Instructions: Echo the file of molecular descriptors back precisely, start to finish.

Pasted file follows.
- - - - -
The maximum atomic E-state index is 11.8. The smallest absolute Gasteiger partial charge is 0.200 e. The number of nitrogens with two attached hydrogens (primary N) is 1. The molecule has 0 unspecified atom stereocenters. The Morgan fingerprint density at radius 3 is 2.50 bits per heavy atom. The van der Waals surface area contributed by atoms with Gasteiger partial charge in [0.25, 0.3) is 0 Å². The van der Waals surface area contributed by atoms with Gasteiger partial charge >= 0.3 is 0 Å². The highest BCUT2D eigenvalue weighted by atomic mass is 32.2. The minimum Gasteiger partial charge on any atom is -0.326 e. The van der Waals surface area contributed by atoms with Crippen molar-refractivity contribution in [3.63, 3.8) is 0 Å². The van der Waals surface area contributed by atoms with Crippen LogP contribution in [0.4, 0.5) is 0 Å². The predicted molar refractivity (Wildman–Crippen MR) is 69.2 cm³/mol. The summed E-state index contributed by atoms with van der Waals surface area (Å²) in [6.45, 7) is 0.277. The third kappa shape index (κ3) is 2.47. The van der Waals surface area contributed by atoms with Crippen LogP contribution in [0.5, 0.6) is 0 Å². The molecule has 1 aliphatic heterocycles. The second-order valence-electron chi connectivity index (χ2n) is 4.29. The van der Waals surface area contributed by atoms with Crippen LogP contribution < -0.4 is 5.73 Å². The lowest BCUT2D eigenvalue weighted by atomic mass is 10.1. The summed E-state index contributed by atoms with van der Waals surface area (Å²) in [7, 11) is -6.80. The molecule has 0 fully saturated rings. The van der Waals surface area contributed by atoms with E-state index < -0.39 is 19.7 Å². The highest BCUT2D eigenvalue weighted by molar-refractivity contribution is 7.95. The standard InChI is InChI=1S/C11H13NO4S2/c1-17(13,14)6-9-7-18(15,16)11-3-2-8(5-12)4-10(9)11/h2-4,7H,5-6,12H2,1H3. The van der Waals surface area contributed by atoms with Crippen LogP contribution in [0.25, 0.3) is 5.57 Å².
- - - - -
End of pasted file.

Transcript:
The maximum atomic E-state index is 11.8. The smallest absolute Gasteiger partial charge is 0.200 e. The number of nitrogens with two attached hydrogens (primary N) is 1. The molecule has 0 unspecified atom stereocenters. The Morgan fingerprint density at radius 3 is 2.50 bits per heavy atom. The van der Waals surface area contributed by atoms with Gasteiger partial charge in [0.25, 0.3) is 0 Å². The van der Waals surface area contributed by atoms with Gasteiger partial charge >= 0.3 is 0 Å². The highest BCUT2D eigenvalue weighted by atomic mass is 32.2. The minimum Gasteiger partial charge on any atom is -0.326 e. The van der Waals surface area contributed by atoms with Crippen molar-refractivity contribution in [3.63, 3.8) is 0 Å². The van der Waals surface area contributed by atoms with Crippen LogP contribution in [0.4, 0.5) is 0 Å². The predicted molar refractivity (Wildman–Crippen MR) is 69.2 cm³/mol. The summed E-state index contributed by atoms with van der Waals surface area (Å²) in [6.45, 7) is 0.277. The third kappa shape index (κ3) is 2.47. The van der Waals surface area contributed by atoms with Crippen LogP contribution in [0.5, 0.6) is 0 Å². The molecule has 1 aliphatic heterocycles. The second-order valence-electron chi connectivity index (χ2n) is 4.29. The van der Waals surface area contributed by atoms with Crippen LogP contribution < -0.4 is 5.73 Å². The lowest BCUT2D eigenvalue weighted by atomic mass is 10.1. The summed E-state index contributed by atoms with van der Waals surface area (Å²) in [7, 11) is -6.80. The molecule has 0 fully saturated rings. The van der Waals surface area contributed by atoms with E-state index < -0.39 is 19.7 Å². The highest BCUT2D eigenvalue weighted by molar-refractivity contribution is 7.95. The standard InChI is InChI=1S/C11H13NO4S2/c1-17(13,14)6-9-7-18(15,16)11-3-2-8(5-12)4-10(9)11/h2-4,7H,5-6,12H2,1H3. The van der Waals surface area contributed by atoms with Crippen LogP contribution in [0.25, 0.3) is 5.57 Å².